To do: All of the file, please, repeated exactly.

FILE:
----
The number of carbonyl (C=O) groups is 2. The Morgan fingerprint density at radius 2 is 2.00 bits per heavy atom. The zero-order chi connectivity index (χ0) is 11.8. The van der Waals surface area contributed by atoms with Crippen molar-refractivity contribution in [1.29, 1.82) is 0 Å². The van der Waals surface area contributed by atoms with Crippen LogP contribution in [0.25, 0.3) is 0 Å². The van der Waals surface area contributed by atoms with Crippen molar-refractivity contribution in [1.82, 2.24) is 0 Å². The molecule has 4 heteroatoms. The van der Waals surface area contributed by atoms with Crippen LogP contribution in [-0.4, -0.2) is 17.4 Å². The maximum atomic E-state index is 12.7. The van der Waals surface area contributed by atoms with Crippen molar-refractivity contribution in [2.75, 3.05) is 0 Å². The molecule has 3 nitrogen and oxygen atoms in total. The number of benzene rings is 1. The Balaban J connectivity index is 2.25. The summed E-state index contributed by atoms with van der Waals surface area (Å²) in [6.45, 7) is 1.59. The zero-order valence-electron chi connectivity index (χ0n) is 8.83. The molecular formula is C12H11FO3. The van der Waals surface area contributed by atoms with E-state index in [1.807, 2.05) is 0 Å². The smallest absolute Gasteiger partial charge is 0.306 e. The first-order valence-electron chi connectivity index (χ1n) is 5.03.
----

The number of carbonyl (C=O) groups is 2. The Morgan fingerprint density at radius 2 is 2.00 bits per heavy atom. The zero-order chi connectivity index (χ0) is 11.8. The van der Waals surface area contributed by atoms with Crippen molar-refractivity contribution in [1.29, 1.82) is 0 Å². The van der Waals surface area contributed by atoms with Crippen LogP contribution in [0.25, 0.3) is 0 Å². The van der Waals surface area contributed by atoms with Crippen molar-refractivity contribution in [1.82, 2.24) is 0 Å². The molecule has 4 heteroatoms. The van der Waals surface area contributed by atoms with Crippen LogP contribution in [-0.4, -0.2) is 17.4 Å². The maximum atomic E-state index is 12.7. The van der Waals surface area contributed by atoms with Crippen molar-refractivity contribution in [2.75, 3.05) is 0 Å². The molecule has 3 nitrogen and oxygen atoms in total. The number of benzene rings is 1. The Balaban J connectivity index is 2.25. The summed E-state index contributed by atoms with van der Waals surface area (Å²) in [6.45, 7) is 1.59. The zero-order valence-electron chi connectivity index (χ0n) is 8.83. The molecular formula is C12H11FO3. The van der Waals surface area contributed by atoms with E-state index in [1.807, 2.05) is 0 Å². The smallest absolute Gasteiger partial charge is 0.306 e. The first-order valence-electron chi connectivity index (χ1n) is 5.03.